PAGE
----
Kinaaldá: Coming of Age
To perform the Navajo puberty ritual called Kinaaldá, Bahozhoni Tso ran eastward and back at dawn, noon and dusk four days in a row. Abstaining from salt, sugar and raw meat, she hand-ground cornmeal for a large, round cake. After singing all night, Bahozhoni distributed the Kinaaldá cake and blessed her guest’s bodies: temporarily a holy entity, she had the ability to make children grow, backs straighten and knees heal.
In performing this ceremony recognizing a girl’s first period, the Tso family is part of a movement to sustain indigenous traditions in the face of ongoing threats to their culture. Mining companies encroach on sacred land; families contend with the damage done by state-run boarding schools that separated tens of thousands of children–including Bahozhoni’s father–from their families, languages and traditions. Despite this, the Tsos and others like them live a contemporary life grounded in traditional knowledge and practices.
The family has a long history of resistance. Bahozhoni’s corn grinding stone has been used for generations, and was brought to Fort Sumner on the Navajo Long Walk. Her grandmother, Mae Tso, has long defied government efforts to remove her from her ancestral land. When a portion of the Navajo Reservation was reclassified as Hopi land, the Bureau of Indian Affairs tried to make Tso and others leave. But their families would not be moved.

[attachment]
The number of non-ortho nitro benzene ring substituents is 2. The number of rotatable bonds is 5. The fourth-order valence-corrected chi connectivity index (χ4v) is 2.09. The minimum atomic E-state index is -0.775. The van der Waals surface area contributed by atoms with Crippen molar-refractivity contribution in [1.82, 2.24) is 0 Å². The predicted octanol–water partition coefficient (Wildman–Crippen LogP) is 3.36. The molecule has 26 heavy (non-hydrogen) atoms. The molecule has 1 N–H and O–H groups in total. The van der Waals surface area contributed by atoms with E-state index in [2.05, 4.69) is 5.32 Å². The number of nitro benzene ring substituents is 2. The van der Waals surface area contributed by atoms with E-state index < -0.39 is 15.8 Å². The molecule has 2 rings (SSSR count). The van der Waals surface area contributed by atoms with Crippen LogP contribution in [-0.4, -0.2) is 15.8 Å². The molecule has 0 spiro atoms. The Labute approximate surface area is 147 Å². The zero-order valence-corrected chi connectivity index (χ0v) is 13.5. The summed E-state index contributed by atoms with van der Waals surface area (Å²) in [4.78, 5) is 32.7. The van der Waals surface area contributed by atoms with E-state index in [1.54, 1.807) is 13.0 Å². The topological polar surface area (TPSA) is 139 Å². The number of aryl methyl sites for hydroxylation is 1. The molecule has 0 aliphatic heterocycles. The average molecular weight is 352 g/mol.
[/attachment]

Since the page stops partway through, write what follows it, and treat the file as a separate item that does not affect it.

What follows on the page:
During the Kinaaldá, the Tsos' small cluster of hogans and houses was filled with the smell of burning juniper and piñon wood. Family members and friends cooked turkeys buried in coals and ate slices of brisket with thick fatty edges. Puppies whimpered, but the grandmas said not to touch them so they would bond with the sheep they protected. For hours Bahozhoni toasted and ground corn, her bangs hanging over her transition lenses to teach her patience–and to keep her hairline from receding, all as tradition dictates.
Bahozhoni’s mentor Betty Tso wept after slaughtering a sheep, then set to work butchering it. Women cleaned the entrails carefully and cut up the meat by headlamp light before making it into a rich stew with dried corn. Aunties patted and stretched dough into stacks of fry bread, joking in a mixture of Navajo and English.
During the most sacred part of the ceremony, which cannot be photographed, participants sang all night in a hot hogan, drifting in and out of sleep around a wood stove warming strong black coffee and Navajo tea, eating cookies to stay awake. The participants came from as far as Flagstaff, Florida and Japan.
Afterward, everyone went out into the predawn cold to run. Scrubby plants glowed dimly in the moonlight; endless stars glittered overhead. The women and girls’ long skirts fluttered and tangled in their legs as they ran through the desert hills, roots and sands tripping them up in the darkness. They called out into the dark in tones Bahozhoni’s grandmother taught them as the sun began to rise again.
(Published by Photo District News.)